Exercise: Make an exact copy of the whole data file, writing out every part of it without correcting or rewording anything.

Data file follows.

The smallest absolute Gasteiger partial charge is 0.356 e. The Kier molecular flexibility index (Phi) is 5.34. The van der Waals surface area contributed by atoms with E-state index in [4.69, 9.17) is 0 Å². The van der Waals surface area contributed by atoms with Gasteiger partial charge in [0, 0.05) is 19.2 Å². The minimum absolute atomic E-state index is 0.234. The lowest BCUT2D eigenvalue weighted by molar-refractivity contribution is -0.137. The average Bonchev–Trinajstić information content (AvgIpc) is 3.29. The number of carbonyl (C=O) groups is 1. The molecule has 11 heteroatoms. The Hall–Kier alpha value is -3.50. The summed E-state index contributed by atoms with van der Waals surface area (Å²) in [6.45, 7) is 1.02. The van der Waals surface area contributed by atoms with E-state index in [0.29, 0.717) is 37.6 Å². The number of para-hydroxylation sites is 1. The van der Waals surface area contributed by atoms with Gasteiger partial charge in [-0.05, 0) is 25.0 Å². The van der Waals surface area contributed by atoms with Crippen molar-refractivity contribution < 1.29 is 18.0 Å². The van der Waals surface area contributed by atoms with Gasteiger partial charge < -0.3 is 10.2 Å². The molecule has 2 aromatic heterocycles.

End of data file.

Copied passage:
The smallest absolute Gasteiger partial charge is 0.356 e. The Kier molecular flexibility index (Phi) is 5.34. The van der Waals surface area contributed by atoms with E-state index in [4.69, 9.17) is 0 Å². The van der Waals surface area contributed by atoms with Gasteiger partial charge in [0, 0.05) is 19.2 Å². The minimum absolute atomic E-state index is 0.234. The lowest BCUT2D eigenvalue weighted by molar-refractivity contribution is -0.137. The average Bonchev–Trinajstić information content (AvgIpc) is 3.29. The number of carbonyl (C=O) groups is 1. The molecule has 11 heteroatoms. The Hall–Kier alpha value is -3.50. The summed E-state index contributed by atoms with van der Waals surface area (Å²) in [6.45, 7) is 1.02. The van der Waals surface area contributed by atoms with E-state index in [0.29, 0.717) is 37.6 Å². The number of para-hydroxylation sites is 1. The van der Waals surface area contributed by atoms with Gasteiger partial charge in [-0.05, 0) is 25.0 Å². The van der Waals surface area contributed by atoms with Crippen molar-refractivity contribution < 1.29 is 18.0 Å². The van der Waals surface area contributed by atoms with Gasteiger partial charge < -0.3 is 10.2 Å². The molecule has 2 aromatic heterocycles.